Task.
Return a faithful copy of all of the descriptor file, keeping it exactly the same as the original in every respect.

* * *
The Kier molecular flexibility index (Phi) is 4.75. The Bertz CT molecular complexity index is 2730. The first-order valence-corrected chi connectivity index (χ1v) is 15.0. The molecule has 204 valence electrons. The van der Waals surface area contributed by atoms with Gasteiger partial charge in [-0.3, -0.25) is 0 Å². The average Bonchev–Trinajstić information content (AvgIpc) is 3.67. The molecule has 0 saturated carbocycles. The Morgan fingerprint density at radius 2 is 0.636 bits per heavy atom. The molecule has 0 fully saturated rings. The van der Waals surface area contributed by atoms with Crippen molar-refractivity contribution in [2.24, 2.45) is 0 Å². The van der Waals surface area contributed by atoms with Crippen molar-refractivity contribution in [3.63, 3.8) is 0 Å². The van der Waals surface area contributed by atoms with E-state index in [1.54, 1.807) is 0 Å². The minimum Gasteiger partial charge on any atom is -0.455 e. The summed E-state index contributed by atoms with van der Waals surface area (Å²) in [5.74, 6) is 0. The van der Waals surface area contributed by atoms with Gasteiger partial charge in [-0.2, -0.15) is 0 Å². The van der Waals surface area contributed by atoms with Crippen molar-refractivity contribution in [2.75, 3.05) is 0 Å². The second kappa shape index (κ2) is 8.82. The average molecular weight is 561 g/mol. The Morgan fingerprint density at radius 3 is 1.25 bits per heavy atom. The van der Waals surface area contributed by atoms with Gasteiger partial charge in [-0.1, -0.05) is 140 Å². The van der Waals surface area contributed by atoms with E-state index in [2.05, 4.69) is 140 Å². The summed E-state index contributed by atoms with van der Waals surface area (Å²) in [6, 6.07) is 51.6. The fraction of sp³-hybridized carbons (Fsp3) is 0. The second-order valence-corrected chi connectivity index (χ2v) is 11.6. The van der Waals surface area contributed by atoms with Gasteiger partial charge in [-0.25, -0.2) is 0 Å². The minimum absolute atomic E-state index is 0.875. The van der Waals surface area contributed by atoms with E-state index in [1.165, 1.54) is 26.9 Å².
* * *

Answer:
The Kier molecular flexibility index (Phi) is 4.75. The Bertz CT molecular complexity index is 2730. The first-order valence-corrected chi connectivity index (χ1v) is 15.0. The molecule has 204 valence electrons. The van der Waals surface area contributed by atoms with Gasteiger partial charge in [-0.3, -0.25) is 0 Å². The average Bonchev–Trinajstić information content (AvgIpc) is 3.67. The molecule has 0 saturated carbocycles. The Morgan fingerprint density at radius 2 is 0.636 bits per heavy atom. The molecule has 0 fully saturated rings. The van der Waals surface area contributed by atoms with Crippen molar-refractivity contribution in [2.24, 2.45) is 0 Å². The van der Waals surface area contributed by atoms with Crippen molar-refractivity contribution in [3.63, 3.8) is 0 Å². The van der Waals surface area contributed by atoms with E-state index in [1.54, 1.807) is 0 Å². The minimum Gasteiger partial charge on any atom is -0.455 e. The summed E-state index contributed by atoms with van der Waals surface area (Å²) in [5.74, 6) is 0. The van der Waals surface area contributed by atoms with Gasteiger partial charge in [-0.2, -0.15) is 0 Å². The van der Waals surface area contributed by atoms with Crippen molar-refractivity contribution in [2.75, 3.05) is 0 Å². The second kappa shape index (κ2) is 8.82. The average molecular weight is 561 g/mol. The Morgan fingerprint density at radius 3 is 1.25 bits per heavy atom. The van der Waals surface area contributed by atoms with Gasteiger partial charge in [-0.1, -0.05) is 140 Å². The van der Waals surface area contributed by atoms with E-state index in [2.05, 4.69) is 140 Å². The summed E-state index contributed by atoms with van der Waals surface area (Å²) in [6, 6.07) is 51.6. The fraction of sp³-hybridized carbons (Fsp3) is 0. The second-order valence-corrected chi connectivity index (χ2v) is 11.6. The van der Waals surface area contributed by atoms with Gasteiger partial charge in [-0.25, -0.2) is 0 Å². The minimum absolute atomic E-state index is 0.875. The van der Waals surface area contributed by atoms with E-state index in [1.165, 1.54) is 26.9 Å².